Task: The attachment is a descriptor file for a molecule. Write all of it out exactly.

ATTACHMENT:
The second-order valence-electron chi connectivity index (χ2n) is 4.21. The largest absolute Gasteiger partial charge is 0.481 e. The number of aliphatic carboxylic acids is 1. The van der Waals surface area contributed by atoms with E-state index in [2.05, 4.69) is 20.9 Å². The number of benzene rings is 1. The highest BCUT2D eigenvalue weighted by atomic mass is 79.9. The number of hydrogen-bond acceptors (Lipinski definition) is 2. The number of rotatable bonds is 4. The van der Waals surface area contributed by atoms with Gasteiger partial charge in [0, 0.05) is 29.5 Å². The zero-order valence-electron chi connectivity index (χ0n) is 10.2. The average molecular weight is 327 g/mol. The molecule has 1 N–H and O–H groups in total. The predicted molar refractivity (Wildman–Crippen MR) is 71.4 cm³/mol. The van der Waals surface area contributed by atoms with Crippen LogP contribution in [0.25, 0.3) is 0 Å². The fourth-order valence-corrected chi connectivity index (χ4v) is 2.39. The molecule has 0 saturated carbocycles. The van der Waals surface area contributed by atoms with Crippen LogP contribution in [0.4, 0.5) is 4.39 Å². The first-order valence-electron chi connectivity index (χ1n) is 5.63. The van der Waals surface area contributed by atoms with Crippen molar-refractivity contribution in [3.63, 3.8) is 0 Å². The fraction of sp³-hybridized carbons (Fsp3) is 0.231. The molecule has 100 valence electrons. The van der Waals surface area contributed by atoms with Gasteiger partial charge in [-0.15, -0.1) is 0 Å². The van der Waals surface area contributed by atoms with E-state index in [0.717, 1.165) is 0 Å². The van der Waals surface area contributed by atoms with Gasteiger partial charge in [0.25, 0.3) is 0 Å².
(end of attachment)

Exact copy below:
The second-order valence-electron chi connectivity index (χ2n) is 4.21. The largest absolute Gasteiger partial charge is 0.481 e. The number of aliphatic carboxylic acids is 1. The van der Waals surface area contributed by atoms with E-state index in [2.05, 4.69) is 20.9 Å². The number of benzene rings is 1. The highest BCUT2D eigenvalue weighted by atomic mass is 79.9. The number of hydrogen-bond acceptors (Lipinski definition) is 2. The number of rotatable bonds is 4. The van der Waals surface area contributed by atoms with Gasteiger partial charge in [0, 0.05) is 29.5 Å². The zero-order valence-electron chi connectivity index (χ0n) is 10.2. The average molecular weight is 327 g/mol. The molecule has 1 N–H and O–H groups in total. The predicted molar refractivity (Wildman–Crippen MR) is 71.4 cm³/mol. The van der Waals surface area contributed by atoms with Crippen LogP contribution in [0.25, 0.3) is 0 Å². The fourth-order valence-corrected chi connectivity index (χ4v) is 2.39. The molecule has 0 saturated carbocycles. The van der Waals surface area contributed by atoms with Crippen LogP contribution in [0.4, 0.5) is 4.39 Å². The first-order valence-electron chi connectivity index (χ1n) is 5.63. The van der Waals surface area contributed by atoms with Crippen molar-refractivity contribution in [3.63, 3.8) is 0 Å². The fraction of sp³-hybridized carbons (Fsp3) is 0.231. The molecule has 100 valence electrons. The van der Waals surface area contributed by atoms with Gasteiger partial charge in [-0.15, -0.1) is 0 Å². The van der Waals surface area contributed by atoms with E-state index in [0.717, 1.165) is 0 Å². The van der Waals surface area contributed by atoms with Gasteiger partial charge in [0.25, 0.3) is 0 Å².